Many of Feinberg’s students went on to have successful careers, including the underrated Zinaida Ignatieva and Victor Merzhanov. When Merzhanov shared first prize with Sviatoslav Richter in the 1945 all-Soviet Union piano competition, the congratulatory telegrams to Feinberg came in droves.

Feinberg’s recorded legacy unfortunately covers only a small fraction of his large repertoire. Those who didn’t conform to the formalism in music decree suffered the consequences, so instead of a cycle of 32 Beethoven sonatas, Feinberg had the chance to record only five of them (in addition to the Appassionata, which he had recorded much earlier). In the recordings he did make, we hear a pianist with absolute control over the instrument who plays with rare freedom and imagination. He recorded several of his own Bach transcriptions, all of which are worth hearing. The small amount of Chopin he left to posterity is outstanding, particularly the three Op 59 Mazurkas. He set down a demonic Liszt Mephisto Waltz, while in Schumann’s Waldszenen he finds the ideal mood for each of the nine pieces. Scriabin’s music takes a prominent place in his discography, and in this music he has few equals. He recorded nearly all of Scriabin’s rarely heard mazurkas, and these recordings are quite simply revelatory. There’s a rhythmic freedom perfect for mazurka style, evocative colours and moods, and deeply expressive phrasing. Scriabin’s Second and Fourth Sonatas also receive phenomenal performances, as does the Fantasy, Op 28.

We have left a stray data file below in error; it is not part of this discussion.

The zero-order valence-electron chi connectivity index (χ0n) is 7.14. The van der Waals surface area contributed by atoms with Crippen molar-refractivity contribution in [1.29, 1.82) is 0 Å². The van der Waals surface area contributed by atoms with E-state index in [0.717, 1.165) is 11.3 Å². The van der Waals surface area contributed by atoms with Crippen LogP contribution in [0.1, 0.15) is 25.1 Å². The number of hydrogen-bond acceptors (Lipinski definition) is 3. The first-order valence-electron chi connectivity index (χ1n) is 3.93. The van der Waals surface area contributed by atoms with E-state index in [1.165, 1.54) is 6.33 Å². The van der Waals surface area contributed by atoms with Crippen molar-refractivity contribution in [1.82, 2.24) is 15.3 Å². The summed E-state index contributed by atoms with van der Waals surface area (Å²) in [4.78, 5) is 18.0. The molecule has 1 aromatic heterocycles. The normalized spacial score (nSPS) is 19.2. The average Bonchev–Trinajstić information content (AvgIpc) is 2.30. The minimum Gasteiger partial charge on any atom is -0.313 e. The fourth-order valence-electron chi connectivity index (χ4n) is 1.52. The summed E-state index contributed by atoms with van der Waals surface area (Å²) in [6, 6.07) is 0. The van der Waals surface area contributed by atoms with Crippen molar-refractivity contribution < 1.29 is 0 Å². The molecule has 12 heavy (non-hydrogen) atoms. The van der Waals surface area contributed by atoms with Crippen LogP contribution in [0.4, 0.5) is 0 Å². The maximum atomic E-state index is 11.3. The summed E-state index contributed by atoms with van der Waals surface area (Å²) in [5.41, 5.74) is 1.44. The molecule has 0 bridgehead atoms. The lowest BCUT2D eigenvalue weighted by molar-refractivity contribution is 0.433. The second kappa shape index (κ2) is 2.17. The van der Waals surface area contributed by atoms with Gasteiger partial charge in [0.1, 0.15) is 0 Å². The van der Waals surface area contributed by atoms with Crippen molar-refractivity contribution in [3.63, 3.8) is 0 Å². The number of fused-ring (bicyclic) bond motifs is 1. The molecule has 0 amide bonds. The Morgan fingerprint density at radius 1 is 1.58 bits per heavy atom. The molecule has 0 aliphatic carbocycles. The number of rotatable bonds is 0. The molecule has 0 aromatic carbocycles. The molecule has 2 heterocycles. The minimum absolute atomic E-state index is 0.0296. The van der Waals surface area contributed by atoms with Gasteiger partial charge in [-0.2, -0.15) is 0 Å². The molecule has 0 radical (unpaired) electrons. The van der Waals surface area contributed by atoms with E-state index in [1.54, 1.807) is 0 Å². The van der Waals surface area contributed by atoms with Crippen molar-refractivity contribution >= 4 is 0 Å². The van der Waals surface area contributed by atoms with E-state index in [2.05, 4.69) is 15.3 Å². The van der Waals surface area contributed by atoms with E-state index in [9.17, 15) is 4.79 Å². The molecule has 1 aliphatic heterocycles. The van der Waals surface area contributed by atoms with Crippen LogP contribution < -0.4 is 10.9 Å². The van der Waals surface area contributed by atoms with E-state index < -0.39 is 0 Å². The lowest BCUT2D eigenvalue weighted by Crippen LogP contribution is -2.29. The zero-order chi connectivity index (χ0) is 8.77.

At the age of 71, after suffering two heart attacks and no longer performing, Feinberg decided to record Bach’s entire Well-Tempered Clavier. In doing so he left us with one of the miracles of recorded pianism. When the recording was released it received worldwide acclaim. Feinberg’s approach to this work is unlike anyone else’s. In order to bring out fugue subjects, most pianists simply strike those notes harder, in the worst cases punching out the theme. In Feinberg’s recording, fugue subjects appear with a hammerless legato that seems to defy the laws of physics. Such ability to voice lines had almost never been heard before. Feinberg’s level of expression in this set was also unprecedented. A four-minute Prelude and Fugue could take on epic proportions, leaving one exhilarated by such a journey (the C minor Prelude and Fugue from Book 2, for example). Of course, Feinberg also had his detractors, and some were annoyed by the originality of his interpretations, the freedom of his playing and the departure from established standards.